Pro Vetus is an innovative, supervised mentorship program in NYC with the aim of helping Veterans to successfully transition into their civilian communities, so that they can become the next community and business leaders. Similar programs already exist within the military when a service member transitions from one base or post to another. Unfortunately, no such program exists to assist in transitioning into the civilian sector. Pro Vetus helps to fill this gap by providing trained, peer-mentors to recent Veterans. We are testing if receiving mentorship helps recent Veterans to better transition. The mentors will provide short-term (approximately three to four months) of assistance to recent Veterans within the critical domains of— employment/education, housing, family, social/community/physical activities, and medical care. Each participant in the study will be assigned to one of two groups- 1. Receive a mentor and assistance from NYC Department of Veterans’ Services or 2. NYC Department of Veterans’ Services without mentorship. At the end of the study, individuals in the NYC DVS only group will receive an invitation to receive mentorship. Participation in all aspects of the study is voluntary and a Veteran could withdraw from the study at any time.
In acknowledgement of study participation, each participant will receive the following in the mail. Compensation from the study will be made solely through the Teachers College, Resilience Center.
= $105 Total Reimbursement
If you have recently transitioned out of the military, are living in or moving to the New York City area, and are interested in participating in this study and providing valuable information regarding Veterans for years to come, then please click the link below to complete the informed consent and initial survey. If you have any questions, please contact the research team at Teachers College, Columbia University, at (859) 630-5975 or firstname.lastname@example.org.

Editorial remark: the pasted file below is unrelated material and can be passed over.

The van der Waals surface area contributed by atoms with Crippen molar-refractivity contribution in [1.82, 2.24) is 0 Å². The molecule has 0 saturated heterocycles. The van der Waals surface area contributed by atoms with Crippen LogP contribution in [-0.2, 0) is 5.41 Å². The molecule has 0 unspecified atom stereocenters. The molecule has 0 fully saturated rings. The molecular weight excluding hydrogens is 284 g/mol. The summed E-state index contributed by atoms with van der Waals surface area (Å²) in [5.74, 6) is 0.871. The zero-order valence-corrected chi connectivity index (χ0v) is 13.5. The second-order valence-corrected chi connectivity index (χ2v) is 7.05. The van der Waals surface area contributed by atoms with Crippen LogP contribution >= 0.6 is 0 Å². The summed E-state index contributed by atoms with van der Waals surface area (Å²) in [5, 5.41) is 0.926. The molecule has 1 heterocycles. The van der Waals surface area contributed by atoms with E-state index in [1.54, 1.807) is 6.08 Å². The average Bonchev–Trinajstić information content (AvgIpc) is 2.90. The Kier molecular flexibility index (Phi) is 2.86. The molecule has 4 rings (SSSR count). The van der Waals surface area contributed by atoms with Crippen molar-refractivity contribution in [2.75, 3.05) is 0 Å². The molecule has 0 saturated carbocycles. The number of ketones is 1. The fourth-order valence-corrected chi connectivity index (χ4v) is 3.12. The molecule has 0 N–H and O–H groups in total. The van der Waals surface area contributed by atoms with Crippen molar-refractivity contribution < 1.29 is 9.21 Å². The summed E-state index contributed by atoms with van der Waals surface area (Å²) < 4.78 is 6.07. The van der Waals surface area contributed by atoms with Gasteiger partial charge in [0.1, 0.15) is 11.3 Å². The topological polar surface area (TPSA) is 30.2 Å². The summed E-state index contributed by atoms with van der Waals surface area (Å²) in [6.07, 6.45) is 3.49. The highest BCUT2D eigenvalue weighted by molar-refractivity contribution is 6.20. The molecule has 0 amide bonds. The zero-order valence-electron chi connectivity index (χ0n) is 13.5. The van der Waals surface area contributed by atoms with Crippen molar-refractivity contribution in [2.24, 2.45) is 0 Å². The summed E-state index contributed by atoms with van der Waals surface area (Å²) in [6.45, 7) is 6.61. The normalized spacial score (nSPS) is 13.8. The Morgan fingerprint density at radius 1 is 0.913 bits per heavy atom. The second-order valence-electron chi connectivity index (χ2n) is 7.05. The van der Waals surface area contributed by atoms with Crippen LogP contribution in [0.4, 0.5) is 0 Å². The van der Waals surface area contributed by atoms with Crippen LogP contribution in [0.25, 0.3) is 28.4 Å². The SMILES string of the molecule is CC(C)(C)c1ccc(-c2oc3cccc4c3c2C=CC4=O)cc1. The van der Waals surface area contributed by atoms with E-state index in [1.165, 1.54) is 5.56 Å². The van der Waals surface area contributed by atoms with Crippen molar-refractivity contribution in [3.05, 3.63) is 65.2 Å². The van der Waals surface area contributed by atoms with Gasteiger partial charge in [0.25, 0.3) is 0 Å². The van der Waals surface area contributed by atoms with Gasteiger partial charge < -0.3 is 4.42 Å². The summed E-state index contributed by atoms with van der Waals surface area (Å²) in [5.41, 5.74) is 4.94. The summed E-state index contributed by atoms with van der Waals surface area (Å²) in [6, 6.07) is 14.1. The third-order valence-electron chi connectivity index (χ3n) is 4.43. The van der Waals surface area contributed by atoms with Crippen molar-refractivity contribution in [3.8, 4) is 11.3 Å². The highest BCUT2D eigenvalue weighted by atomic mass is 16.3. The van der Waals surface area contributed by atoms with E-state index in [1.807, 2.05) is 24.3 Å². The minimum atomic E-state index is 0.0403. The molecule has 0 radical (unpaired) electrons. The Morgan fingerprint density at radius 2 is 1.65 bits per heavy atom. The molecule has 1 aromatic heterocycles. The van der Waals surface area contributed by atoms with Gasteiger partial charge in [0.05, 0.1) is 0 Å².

Guided by Dr. Bonanno, one of the world's foremost authorities on human emotional resilience and recovery from trauma and loss, TC's Resilience Center will expand its leading-edge research on how people cope with loss, potential trauma and other forms of extreme life events. Current research focuses on the ability of individuals to adjust psychologically and to perform well under different circumstances. The Center will also study and evaluate intervention efforts aimed at improving the lives of veterans and their families.
Ultimately, the Resilience Center aims to serve as a national or global intellectual hub, producing white papers and convening conferences on promising models of evidence-based treatments and services for veterans.
Dr. George Bonanno is collaborating with the Naval Health Research Center regarding the Millennium Cohort study, which is designed to evaluate the long-term physical and psychological health effects of military service, deployment, and combat exposure. Funded by the U.S. Department of Defence, the study is the largest population-based prospective health project in the US military history with over 200,000 currently enrolled participants who have served in the military. At present, Dr. Bonanno is involved in writing and analyzing data for three new research reports for publication.
As part of the ongoing research in the Loss, Trauma, and Emotion Lab, the Resilience Center is beginning a series of studies to examine capacities for flexible self-regulation, known as regulatory flexibility., in veteran populations. Future studies will aim to examine how regulatory flexibility might help in the transition from active duty to veteran status, and also possible interventions or training programs to enhance flexibly as a tool for living.
TC's Resilience Center is collaborating with Walter Reed Army Institute of Research (WRAIR), in conducting a national longitudinal study of Service Members as they transition from active duty to Veteran status. This exploratory study seeks to assess the unique stressors Veterans face as they leave the Armed Forces and the subsequent impact on their mental health trajectories.